16 Facts About Pascal's calculator


Pascal's calculator is a mechanical calculator invented by Blaise Pascal in 1642.

FactSnippet No. 536,815

Pascal's calculator designed the machine to add and subtract two numbers directly and to perform multiplication and division through repeated addition or subtraction.

FactSnippet No. 536,816

Pascal's calculator was especially successful in the design of its carry mechanism, which adds 1 to 9 on one dial, and carries 1 to the next dial when the first dial changes from 9 to 0.

FactSnippet No. 536,817

Pascal's calculator's innovation made each digit independent of the state of the others, enabling multiple carries to rapidly cascade from one digit to another regardless of the machine's capacity.

FactSnippet No. 536,818

Pascal's calculator had been assisting his father, who worked as a tax commissioner, and sought to produce a device which could reduce some of his workload.

FactSnippet No. 536,819

Related searches

Blaise Pascal Samuel Leibniz

Since the gears of the Pascal's calculator rotated in only one direction, negative numbers could not be directly summed.

FactSnippet No. 536,820

Method of re-zeroing that Pascal chose, which propagates a carry right through the machine, is the most demanding task for a mechanical Pascal's calculator and proves, before each operation, that the machine is fully functional.

FactSnippet No. 536,821

Pascal's calculator hid the theory from artisans, instead promoting that they should simply remember what to do, not necessarily why they should do it, i e, until "practice has made the rules of theory so common that [the rules] have finally been reduced into art”.

FactSnippet No. 536,822

In contrast, Samuel Morland, one of Pascal's calculator contemporaries working on creating a calculating machine, likely succeeded because of his ability to manage good relations with his craftsmen.

FactSnippet No. 536,823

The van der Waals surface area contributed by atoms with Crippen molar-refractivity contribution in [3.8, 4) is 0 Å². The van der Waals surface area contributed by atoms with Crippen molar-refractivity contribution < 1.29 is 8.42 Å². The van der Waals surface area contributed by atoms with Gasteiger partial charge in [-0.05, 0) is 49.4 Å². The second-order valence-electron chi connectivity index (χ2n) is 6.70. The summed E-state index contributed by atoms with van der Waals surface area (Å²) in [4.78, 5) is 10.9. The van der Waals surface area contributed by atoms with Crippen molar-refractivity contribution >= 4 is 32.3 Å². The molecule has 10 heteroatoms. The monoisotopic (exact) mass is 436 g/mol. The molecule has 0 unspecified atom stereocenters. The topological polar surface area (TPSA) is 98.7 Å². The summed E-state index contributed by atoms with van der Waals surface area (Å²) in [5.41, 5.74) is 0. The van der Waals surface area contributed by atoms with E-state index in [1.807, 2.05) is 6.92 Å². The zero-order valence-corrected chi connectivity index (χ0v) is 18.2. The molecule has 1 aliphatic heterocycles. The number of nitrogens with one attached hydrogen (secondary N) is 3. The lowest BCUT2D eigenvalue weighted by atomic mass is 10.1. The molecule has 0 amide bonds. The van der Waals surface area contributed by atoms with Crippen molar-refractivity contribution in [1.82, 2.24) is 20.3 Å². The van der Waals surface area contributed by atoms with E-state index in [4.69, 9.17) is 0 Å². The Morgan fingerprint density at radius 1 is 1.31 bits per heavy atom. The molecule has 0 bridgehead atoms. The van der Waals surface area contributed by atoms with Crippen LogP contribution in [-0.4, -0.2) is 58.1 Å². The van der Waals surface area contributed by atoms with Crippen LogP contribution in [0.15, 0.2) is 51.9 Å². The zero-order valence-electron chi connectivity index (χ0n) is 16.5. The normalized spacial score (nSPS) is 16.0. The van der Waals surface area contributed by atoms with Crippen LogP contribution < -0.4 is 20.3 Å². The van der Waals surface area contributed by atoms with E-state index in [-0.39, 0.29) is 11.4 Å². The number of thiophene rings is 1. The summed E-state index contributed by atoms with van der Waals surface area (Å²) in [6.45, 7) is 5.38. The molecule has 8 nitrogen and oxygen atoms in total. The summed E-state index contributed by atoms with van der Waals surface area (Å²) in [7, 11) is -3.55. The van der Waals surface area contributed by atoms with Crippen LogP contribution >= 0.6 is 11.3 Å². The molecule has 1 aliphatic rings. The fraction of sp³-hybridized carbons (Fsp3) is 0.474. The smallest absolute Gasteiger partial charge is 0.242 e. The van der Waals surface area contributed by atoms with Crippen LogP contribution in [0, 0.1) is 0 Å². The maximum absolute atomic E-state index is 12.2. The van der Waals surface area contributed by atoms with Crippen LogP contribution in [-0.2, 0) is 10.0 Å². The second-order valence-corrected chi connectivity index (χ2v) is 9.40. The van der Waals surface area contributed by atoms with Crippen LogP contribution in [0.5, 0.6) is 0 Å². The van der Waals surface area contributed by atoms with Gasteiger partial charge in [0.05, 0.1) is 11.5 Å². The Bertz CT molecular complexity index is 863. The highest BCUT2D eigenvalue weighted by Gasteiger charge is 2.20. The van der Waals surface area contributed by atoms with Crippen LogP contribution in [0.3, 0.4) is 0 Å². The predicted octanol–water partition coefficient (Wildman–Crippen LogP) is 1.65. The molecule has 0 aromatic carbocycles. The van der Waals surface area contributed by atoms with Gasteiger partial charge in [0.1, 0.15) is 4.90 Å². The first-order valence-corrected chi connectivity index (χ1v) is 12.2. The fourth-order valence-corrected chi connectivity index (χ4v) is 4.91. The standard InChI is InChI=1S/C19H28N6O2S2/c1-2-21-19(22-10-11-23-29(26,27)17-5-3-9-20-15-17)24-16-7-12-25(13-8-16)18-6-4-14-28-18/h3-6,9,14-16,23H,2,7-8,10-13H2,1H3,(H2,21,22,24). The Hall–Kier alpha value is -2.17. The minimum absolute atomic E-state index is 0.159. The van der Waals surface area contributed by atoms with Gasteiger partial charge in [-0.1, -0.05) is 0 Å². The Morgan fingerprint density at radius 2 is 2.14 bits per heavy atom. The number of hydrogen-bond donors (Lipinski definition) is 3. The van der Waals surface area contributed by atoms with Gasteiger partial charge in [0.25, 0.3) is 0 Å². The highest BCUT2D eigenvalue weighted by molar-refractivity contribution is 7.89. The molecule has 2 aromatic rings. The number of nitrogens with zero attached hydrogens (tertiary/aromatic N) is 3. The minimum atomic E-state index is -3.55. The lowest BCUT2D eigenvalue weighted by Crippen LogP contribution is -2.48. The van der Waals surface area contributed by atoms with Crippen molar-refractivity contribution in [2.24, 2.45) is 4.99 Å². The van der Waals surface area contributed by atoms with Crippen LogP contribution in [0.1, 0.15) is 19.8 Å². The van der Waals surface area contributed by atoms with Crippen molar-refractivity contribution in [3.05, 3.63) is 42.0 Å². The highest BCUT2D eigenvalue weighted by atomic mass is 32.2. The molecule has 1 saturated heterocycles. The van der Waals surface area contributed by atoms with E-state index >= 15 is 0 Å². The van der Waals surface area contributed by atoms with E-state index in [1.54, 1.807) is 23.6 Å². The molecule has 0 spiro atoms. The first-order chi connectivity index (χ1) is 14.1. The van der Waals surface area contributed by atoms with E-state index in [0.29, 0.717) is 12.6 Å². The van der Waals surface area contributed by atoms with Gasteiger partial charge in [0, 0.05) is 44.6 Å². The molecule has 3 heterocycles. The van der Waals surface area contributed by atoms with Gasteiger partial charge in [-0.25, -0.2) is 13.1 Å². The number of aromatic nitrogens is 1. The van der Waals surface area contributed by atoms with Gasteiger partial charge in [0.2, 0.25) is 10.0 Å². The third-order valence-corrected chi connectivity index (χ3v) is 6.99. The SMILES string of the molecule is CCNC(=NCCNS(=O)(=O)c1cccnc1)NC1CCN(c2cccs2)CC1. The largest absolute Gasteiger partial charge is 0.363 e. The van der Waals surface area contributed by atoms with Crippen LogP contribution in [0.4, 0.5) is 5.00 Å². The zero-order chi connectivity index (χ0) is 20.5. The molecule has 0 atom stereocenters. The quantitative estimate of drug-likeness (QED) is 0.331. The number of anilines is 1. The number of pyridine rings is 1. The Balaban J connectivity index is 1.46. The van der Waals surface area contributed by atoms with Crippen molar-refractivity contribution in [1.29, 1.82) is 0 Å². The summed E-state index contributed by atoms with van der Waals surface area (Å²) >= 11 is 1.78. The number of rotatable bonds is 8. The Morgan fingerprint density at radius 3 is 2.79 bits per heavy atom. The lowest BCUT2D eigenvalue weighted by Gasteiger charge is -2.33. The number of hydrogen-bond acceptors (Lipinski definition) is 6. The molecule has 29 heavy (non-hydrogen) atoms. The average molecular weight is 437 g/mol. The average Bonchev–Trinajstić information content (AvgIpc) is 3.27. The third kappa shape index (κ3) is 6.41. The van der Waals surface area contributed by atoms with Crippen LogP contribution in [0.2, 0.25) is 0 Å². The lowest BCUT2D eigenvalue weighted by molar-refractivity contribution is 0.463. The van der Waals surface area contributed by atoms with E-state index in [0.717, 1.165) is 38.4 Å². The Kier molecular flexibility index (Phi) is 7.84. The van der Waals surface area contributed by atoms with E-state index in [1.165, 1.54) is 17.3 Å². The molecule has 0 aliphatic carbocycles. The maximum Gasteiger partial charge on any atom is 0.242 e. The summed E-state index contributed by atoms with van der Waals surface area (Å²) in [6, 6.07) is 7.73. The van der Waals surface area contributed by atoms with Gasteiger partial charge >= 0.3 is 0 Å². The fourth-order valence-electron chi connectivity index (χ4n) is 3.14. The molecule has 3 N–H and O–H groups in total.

The great innovation in Pascal's calculator was that it was designed so that each input wheel is totally independent from all the others and carries are propagated in sequence.

FactSnippet No. 536,824

Pascal's calculator first tried to build a machine that could multiply automatically while sitting on top of the Pascaline, assuming that all the dials on Pascal's calculator could be operated at the same time.

FactSnippet No. 536,825

Pascal's calculator then devised a competing design, the Stepped Reckoner which was meant to perform additions, subtractions and multiplications automatically and division under operator control.

FactSnippet No. 536,826

Pascal's calculator's report was favorable except for the sequence in the carry.

FactSnippet No. 536,827

Leibniz had not succeeded in creating a Pascal's calculator that worked properly, but he had invented the Leibniz wheel, the principle of a two-motion mechanical Pascal's calculator.

FactSnippet No. 536,828

Pascal's calculator was the first to have cursors to inscribe the first operand and a movable carriage for results.

FactSnippet No. 536,829

Pascal's calculator was the most successful mechanical calculator developed in the 17th century for the addition and subtraction of large numbers.

FactSnippet No. 536,830